Jaeger-LeCoultre Reaches Astronomical New Heights At Watches & Wonders 2022

The most stellar releases from 'The Stellar Odyssey'.

The Jaeger-LeCoultre Master Hybris Artistica Calibre 945 Galaxia in pink gold.

Jaeger-LeCoultre has always been one of the most accomplished and technically proficient watchmakers on the planet.

The 189-year-old firm, which remains one of the only true manufactures in the Swiss watch industry, is world-renowned for its technical innovations, such as the magical Atmos clock, which is as close to perpetual timekeeping as humans can get. JLC is responsible for 1,200 calibres, 400 patents and hundreds more inventions. There’s a reason they get called “the watchmaker’s watchmaker”.

Their latest high-profile releases, unveiled at Watches & Wonders 2022 in Geneva, are no exception. JLC’s concept for the fair is called ‘The Stellar Odyssey’, as all of their releases have something to do with the stars and astronomy. The watch that epitomises this theme above all others, however, is the Jaeger-LeCoultre Master Hybris Artistica Calibre 945.

It’s a bit of a mouthful, sure, but it’s also one hell of a watch. An incredibly creative reinterpretation of JLC’s mind-blowing Grande Complication Calibre 945, it perfectly demonstrates the breadth of JLC’s talents. It might just be the most beautiful watch of Watches & Wonders, and that’s saying something.

Originally created in 2010, the Calibre 945 combines a sky chart with a celestial vault, a zodiacal calendar, a minute repeater, and perhaps most impressively, Jaeger-LeCoultre’s Cosmotourbillon – a celestial flying tourbillon. It’s a true triumph of watchmaking.

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In the Master Hybris Artistica Calibre 945, the movement has been tweaked so now the Cosmotourbillon serves an additional function: measuring the passing of sidereal time by circuiting anti-clockwise along with the rest of the main dial structure of the watch. To observe this in fast-forward is captivating as the dial runs contrary to the hands.

What’s sidereal time? Well, it’s a timekeeping system that astronomers use to locate celestial objects. A sidereal day is subtly shorter than a solar (‘normal’) day at 23 hours, 56 minutes and 4.1 seconds as a sidereal day is defined by Earth’s rotation measured in relation to more distant fixed stars, whereas our familiar 24-hour solar day is measured by Earth’s orbit around the Sun.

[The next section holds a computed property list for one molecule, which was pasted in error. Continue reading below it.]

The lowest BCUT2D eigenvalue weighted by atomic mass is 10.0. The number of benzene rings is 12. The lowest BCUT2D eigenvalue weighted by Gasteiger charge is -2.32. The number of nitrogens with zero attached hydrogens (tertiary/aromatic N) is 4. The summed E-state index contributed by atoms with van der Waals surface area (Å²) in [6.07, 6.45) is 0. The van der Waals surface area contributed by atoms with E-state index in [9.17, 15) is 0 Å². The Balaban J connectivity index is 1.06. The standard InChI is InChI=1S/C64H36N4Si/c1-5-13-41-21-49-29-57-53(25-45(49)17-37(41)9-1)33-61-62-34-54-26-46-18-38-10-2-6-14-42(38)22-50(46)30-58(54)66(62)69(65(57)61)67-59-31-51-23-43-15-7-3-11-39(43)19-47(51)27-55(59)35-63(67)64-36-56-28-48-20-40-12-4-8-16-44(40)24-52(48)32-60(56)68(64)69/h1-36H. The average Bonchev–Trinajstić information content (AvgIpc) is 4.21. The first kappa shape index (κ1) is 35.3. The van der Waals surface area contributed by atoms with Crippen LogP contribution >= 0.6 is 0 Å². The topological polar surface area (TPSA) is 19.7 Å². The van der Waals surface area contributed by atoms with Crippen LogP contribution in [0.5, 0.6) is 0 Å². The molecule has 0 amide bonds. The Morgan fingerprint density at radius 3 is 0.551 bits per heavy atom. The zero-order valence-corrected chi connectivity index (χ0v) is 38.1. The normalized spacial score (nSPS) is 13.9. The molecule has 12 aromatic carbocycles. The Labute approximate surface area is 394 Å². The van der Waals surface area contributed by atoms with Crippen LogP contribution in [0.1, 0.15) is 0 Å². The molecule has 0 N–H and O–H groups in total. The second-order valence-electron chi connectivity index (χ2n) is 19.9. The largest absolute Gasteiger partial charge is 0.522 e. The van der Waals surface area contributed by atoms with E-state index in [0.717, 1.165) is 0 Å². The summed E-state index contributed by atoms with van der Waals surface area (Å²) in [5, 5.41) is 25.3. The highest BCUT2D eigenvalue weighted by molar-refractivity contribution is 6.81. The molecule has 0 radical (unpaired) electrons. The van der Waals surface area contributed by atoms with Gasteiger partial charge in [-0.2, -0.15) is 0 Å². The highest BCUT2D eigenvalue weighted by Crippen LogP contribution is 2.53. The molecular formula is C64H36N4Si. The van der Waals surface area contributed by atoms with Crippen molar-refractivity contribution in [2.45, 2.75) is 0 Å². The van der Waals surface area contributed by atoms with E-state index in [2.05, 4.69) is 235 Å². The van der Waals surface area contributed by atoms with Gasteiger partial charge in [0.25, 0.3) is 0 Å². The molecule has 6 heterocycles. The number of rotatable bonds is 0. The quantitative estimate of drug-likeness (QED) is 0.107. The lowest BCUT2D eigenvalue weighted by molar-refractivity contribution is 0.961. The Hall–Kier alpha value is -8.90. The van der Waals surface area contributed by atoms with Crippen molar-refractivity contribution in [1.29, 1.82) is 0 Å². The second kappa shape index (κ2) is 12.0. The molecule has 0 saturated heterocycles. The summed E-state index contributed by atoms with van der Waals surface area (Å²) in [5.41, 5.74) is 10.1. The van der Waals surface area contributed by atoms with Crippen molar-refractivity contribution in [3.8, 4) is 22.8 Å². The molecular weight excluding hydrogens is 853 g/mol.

It might seem like a minute difference to us normal folk, but in the world of astronomy – and the loftiest heights of Swiss watchmaking at Jaeger-LeCoultre – little differences mean a lot.

The Jaeger-LeCoultre Master Hybris Artistica Calibre 945 Atomium in white gold.

The Master Hybris Artistica Calibre 945 comes in two variants: the ‘Galaxia’ in pink gold, and the ‘Atomium’ in white gold, which both have different dial treatments. In the Galaxia for example, the outer part of the dome that makes up the dial features a depiction of planets in grisaille enamel – the first time JLC has used such a complicated technique.

In comparison, the Atomium’s outer dial section features a matrix of silvered metal which recalls not only the lines that link the stars to form constellations, but also the atomic structure of exotic space metals (or indeed the famous Atomium museum in Brussels) which lends a beautiful three-dimensional quality to the watch.

Both variants are equally as beautiful, and both represent the absolute tippy-top of modern watchmaking. At once both romantic and extremely futuristic, the Jaeger-LeCoultre Master Hybris Artistica Calibre 945 is an absolute moonshot.

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